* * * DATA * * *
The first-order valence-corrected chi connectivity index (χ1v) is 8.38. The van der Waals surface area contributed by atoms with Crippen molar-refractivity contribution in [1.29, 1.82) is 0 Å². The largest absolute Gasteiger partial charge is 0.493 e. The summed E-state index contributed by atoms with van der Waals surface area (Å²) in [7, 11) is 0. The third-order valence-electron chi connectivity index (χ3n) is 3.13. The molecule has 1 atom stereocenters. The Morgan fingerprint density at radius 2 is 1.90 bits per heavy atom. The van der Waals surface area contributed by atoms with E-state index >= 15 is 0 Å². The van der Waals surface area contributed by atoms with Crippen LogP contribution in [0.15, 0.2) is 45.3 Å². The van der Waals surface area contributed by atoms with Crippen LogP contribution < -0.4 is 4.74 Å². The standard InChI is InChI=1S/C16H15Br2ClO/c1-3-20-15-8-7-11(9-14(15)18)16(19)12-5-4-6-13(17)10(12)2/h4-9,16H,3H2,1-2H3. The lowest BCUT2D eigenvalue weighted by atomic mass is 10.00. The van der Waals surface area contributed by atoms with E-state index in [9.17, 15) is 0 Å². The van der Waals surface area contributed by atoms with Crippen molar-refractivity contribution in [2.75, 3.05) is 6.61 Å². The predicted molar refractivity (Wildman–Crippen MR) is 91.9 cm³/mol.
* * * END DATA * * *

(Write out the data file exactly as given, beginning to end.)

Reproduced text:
The first-order valence-corrected chi connectivity index (χ1v) is 8.38. The van der Waals surface area contributed by atoms with Crippen molar-refractivity contribution in [1.29, 1.82) is 0 Å². The largest absolute Gasteiger partial charge is 0.493 e. The summed E-state index contributed by atoms with van der Waals surface area (Å²) in [7, 11) is 0. The third-order valence-electron chi connectivity index (χ3n) is 3.13. The molecule has 1 atom stereocenters. The Morgan fingerprint density at radius 2 is 1.90 bits per heavy atom. The van der Waals surface area contributed by atoms with E-state index >= 15 is 0 Å². The van der Waals surface area contributed by atoms with Crippen LogP contribution in [0.15, 0.2) is 45.3 Å². The van der Waals surface area contributed by atoms with Crippen LogP contribution < -0.4 is 4.74 Å². The standard InChI is InChI=1S/C16H15Br2ClO/c1-3-20-15-8-7-11(9-14(15)18)16(19)12-5-4-6-13(17)10(12)2/h4-9,16H,3H2,1-2H3. The lowest BCUT2D eigenvalue weighted by atomic mass is 10.00. The van der Waals surface area contributed by atoms with E-state index in [9.17, 15) is 0 Å². The van der Waals surface area contributed by atoms with Crippen molar-refractivity contribution in [2.75, 3.05) is 6.61 Å². The predicted molar refractivity (Wildman–Crippen MR) is 91.9 cm³/mol.